Chilean wine and Mediterranean diet: an encounter of flavors for a healthy lifestyle

Chile, land of contrasts and cradle of fine wines, offers a variety of labels which can perfectly suit a healthy lifestyle. It has already been proved that, beyond the real delight to the palate, the moderate consumption of wines together with a healthy diet such as the Mediterranean is beneficial to health.

Rich in polyphenols, this beverage fermented from grape juice has been subject to many studies suggesting cardiovascular health and longevity contributions. Resveratrol, present on the grape skin, has caught the attention of nutrition experts due to its antioxidant, anticarcinogenic, and anti-inflammatory properties which might reduce the risk of heart diseases and cancer. Present in the white wine and, due to maceration, in an increased amount in the red wine, this polyphenol along with the low content of calories, makes wine a healthier option compared to other alcoholic drinks.

Also, the Mediterranean diet is beneficial for health and mainly for the heart due to its model of varied and balanced diet based on fresh and natural food such as fruits, vegetables, whole grains, legumes, dried fruits, fish, and olive oil. These foods are rich in nutrients and antioxidants and, combined with the moderate consumption of wine, provide benefits for the heart and brain health reducing the risk of cardiac diseases, strokes, diabetes, cancer, and other chronic diseases.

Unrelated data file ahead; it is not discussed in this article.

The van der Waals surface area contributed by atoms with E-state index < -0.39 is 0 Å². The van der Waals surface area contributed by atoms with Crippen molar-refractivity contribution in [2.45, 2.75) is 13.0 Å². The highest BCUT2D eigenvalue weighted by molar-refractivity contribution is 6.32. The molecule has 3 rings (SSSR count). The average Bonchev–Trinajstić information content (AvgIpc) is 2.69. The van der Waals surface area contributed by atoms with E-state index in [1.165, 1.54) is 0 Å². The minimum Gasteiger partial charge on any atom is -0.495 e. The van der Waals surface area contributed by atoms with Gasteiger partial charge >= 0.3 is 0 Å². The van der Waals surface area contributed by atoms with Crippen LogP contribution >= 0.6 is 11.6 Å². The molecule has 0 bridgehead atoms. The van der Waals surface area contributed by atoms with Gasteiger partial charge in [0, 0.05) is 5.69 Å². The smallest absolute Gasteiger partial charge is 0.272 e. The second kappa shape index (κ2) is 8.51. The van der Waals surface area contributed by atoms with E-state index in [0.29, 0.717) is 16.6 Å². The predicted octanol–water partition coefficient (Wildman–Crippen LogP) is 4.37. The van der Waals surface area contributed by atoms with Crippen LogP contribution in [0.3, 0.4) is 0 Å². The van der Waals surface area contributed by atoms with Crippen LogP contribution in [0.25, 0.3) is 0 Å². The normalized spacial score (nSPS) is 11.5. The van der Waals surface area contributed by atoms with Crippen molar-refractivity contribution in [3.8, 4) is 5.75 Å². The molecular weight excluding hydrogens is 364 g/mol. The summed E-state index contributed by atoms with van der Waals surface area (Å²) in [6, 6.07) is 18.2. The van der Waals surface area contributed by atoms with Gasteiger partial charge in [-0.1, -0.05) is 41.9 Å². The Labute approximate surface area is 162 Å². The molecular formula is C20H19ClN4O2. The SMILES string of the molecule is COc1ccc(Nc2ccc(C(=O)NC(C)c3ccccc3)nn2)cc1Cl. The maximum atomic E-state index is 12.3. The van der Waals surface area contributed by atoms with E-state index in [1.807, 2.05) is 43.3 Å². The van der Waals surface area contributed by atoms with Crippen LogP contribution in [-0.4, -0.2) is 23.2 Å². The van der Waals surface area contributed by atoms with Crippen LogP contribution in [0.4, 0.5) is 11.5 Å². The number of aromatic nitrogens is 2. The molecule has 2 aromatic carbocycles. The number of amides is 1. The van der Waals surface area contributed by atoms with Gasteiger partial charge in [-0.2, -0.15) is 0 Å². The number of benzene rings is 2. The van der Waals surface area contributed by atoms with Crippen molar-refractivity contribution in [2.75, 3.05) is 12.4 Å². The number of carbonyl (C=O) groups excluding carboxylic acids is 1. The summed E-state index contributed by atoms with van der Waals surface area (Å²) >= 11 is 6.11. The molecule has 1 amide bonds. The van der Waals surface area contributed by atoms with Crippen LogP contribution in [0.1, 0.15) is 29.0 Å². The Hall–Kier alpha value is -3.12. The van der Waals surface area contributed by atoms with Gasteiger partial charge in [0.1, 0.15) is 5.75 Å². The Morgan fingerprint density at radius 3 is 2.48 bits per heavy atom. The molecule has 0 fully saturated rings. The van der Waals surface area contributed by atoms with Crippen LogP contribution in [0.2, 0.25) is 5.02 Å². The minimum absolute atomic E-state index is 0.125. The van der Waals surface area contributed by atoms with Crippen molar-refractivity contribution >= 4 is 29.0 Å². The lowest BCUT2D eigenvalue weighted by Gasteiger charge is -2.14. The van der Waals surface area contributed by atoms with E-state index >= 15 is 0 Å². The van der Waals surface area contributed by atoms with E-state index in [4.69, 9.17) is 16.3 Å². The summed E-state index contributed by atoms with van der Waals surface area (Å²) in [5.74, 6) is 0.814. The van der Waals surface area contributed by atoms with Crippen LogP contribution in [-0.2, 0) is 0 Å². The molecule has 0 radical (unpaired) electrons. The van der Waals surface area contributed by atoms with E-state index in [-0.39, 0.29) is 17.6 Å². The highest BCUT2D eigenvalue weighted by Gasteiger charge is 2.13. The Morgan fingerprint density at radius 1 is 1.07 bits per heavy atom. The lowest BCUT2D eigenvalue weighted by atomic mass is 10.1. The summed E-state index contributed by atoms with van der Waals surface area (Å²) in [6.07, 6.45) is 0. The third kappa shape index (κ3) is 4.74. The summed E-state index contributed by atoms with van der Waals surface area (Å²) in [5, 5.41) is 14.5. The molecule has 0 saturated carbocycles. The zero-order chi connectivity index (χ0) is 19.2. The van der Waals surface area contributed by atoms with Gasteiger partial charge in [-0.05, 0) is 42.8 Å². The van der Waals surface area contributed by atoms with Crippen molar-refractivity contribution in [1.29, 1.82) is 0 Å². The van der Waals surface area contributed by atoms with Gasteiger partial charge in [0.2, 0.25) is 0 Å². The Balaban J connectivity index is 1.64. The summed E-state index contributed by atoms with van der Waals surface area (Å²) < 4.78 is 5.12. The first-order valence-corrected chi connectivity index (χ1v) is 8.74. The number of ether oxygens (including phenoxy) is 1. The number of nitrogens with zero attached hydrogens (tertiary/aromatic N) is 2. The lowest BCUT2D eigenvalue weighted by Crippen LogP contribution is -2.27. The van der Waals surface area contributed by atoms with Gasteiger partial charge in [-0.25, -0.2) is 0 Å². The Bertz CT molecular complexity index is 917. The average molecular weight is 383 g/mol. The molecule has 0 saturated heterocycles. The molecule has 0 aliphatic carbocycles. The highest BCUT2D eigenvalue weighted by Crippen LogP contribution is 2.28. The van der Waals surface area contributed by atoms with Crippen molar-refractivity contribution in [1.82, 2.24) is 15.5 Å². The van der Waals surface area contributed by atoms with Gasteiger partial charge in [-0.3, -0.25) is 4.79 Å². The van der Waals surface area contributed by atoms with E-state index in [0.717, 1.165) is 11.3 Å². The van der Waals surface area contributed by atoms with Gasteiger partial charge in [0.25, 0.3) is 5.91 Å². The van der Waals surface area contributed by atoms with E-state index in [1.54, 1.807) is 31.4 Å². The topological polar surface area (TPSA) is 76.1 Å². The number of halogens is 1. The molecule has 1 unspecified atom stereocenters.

With its unique valleys and under the influence of various microclimates, the Chilean wine has a diversity of styles which can be paired with a great variety of Mediterranean dishes. To start with the white wines, a coastal Sauvignon Blanc from the valley of Casablanca or San Antonio, with its refreshing acidity and light body, is the ideal combination for a juicy ceviche of white flesh fish. A very similar harmony can be found when pairing with a dish of Greek salad with feta cheese where the freshness and acidity of the beverage complement the freshness of the cucumber, the acidity of the tomato, and the saline tone of the cheese. The same Sauvignon Blanc, due to its delicacy, can be also the perfect match for a tomato salad with fresh mozzarella and basil.

A Chilean Chardonnay made of grapes grown in the calcareous soils of the Limarí valley, with its fruit notes and a little more body, is a good ally for preparations based on vegetables baked with fresh goat cheese as well as for a grilled white fish with a tone of aromatic herbs. This style of wine, burly of intense flavor, can create a great synergy with the creaminess of a “chupe de mariscos” (seafood chowder) or a crab pie. And when there is a red wine preference, a Pinot Noir from the same valley served at an appropriate temperature balance the mixture of flavors of a seafood turnover with a tone of “pebre” (a typical Chilean sauce made of pepper, tomato, garlic, oil and lemon juice).

For a palate asking for something more corpulent, a Carmenère from the valley of Cachapoal, with its spicy notes and soft tannic structure, seamlessly balances the fatty nature of a fish such as the grilled salmon. And, for changing the protein sources of the Mediterranean diet that considers a low meat consumption, a rosemary lamb loin exquisitely accompanies a Cabernet Sauvignon from the valley of Maipo. This style of red wine, with robust structure and intense notes of black fruits, serves as a counterpoint to the imposing flavor of the lamb.

This is how the Chilean wine and the Mediterranean diet are interwoven in a dance of flavors that, not only delight the palate, but also nourish and protect the body. To incorporate Chilean labels to the diet increases the gastronomic experience and invites to celebrate the cultural wealth and the diversity of flavors offered by Chile. And for achieving the full benefits of these exquisite pairings, it is essential to take the time to appreciate the pleasure provided by the food and wine. Cheers!

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